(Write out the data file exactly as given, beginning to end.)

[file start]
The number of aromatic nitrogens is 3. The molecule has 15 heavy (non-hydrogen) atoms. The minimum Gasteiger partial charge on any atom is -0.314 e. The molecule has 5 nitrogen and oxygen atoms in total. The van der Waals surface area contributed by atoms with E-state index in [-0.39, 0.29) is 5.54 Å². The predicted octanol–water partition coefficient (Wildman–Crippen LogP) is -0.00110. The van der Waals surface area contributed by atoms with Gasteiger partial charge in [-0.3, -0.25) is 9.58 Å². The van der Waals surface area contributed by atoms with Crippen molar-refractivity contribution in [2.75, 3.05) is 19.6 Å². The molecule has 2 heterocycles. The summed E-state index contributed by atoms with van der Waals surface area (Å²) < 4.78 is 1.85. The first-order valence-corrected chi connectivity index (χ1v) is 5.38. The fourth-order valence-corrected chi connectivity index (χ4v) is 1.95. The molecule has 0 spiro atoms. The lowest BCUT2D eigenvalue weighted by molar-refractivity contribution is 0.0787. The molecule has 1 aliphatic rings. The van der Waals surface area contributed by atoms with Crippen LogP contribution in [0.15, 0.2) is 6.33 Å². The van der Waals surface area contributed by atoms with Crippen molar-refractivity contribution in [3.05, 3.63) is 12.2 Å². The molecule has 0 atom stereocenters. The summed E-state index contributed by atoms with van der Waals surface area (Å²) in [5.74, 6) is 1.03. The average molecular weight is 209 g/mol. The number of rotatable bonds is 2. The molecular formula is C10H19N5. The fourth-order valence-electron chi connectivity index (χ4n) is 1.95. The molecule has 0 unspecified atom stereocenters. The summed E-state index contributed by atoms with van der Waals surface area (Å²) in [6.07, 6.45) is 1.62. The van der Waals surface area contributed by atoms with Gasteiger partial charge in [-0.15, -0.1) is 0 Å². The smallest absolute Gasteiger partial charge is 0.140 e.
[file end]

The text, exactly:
The number of aromatic nitrogens is 3. The molecule has 15 heavy (non-hydrogen) atoms. The minimum Gasteiger partial charge on any atom is -0.314 e. The molecule has 5 nitrogen and oxygen atoms in total. The van der Waals surface area contributed by atoms with E-state index in [-0.39, 0.29) is 5.54 Å². The predicted octanol–water partition coefficient (Wildman–Crippen LogP) is -0.00110. The van der Waals surface area contributed by atoms with Gasteiger partial charge in [-0.3, -0.25) is 9.58 Å². The van der Waals surface area contributed by atoms with Crippen molar-refractivity contribution in [2.75, 3.05) is 19.6 Å². The molecule has 2 heterocycles. The summed E-state index contributed by atoms with van der Waals surface area (Å²) < 4.78 is 1.85. The first-order valence-corrected chi connectivity index (χ1v) is 5.38. The fourth-order valence-corrected chi connectivity index (χ4v) is 1.95. The molecule has 0 spiro atoms. The lowest BCUT2D eigenvalue weighted by molar-refractivity contribution is 0.0787. The molecule has 1 aliphatic rings. The van der Waals surface area contributed by atoms with Crippen LogP contribution in [0.15, 0.2) is 6.33 Å². The van der Waals surface area contributed by atoms with Crippen molar-refractivity contribution in [3.05, 3.63) is 12.2 Å². The molecule has 0 atom stereocenters. The summed E-state index contributed by atoms with van der Waals surface area (Å²) in [5.74, 6) is 1.03. The average molecular weight is 209 g/mol. The number of rotatable bonds is 2. The molecular formula is C10H19N5. The fourth-order valence-electron chi connectivity index (χ4n) is 1.95. The molecule has 0 unspecified atom stereocenters. The summed E-state index contributed by atoms with van der Waals surface area (Å²) in [6.07, 6.45) is 1.62. The van der Waals surface area contributed by atoms with Gasteiger partial charge in [-0.15, -0.1) is 0 Å². The smallest absolute Gasteiger partial charge is 0.140 e.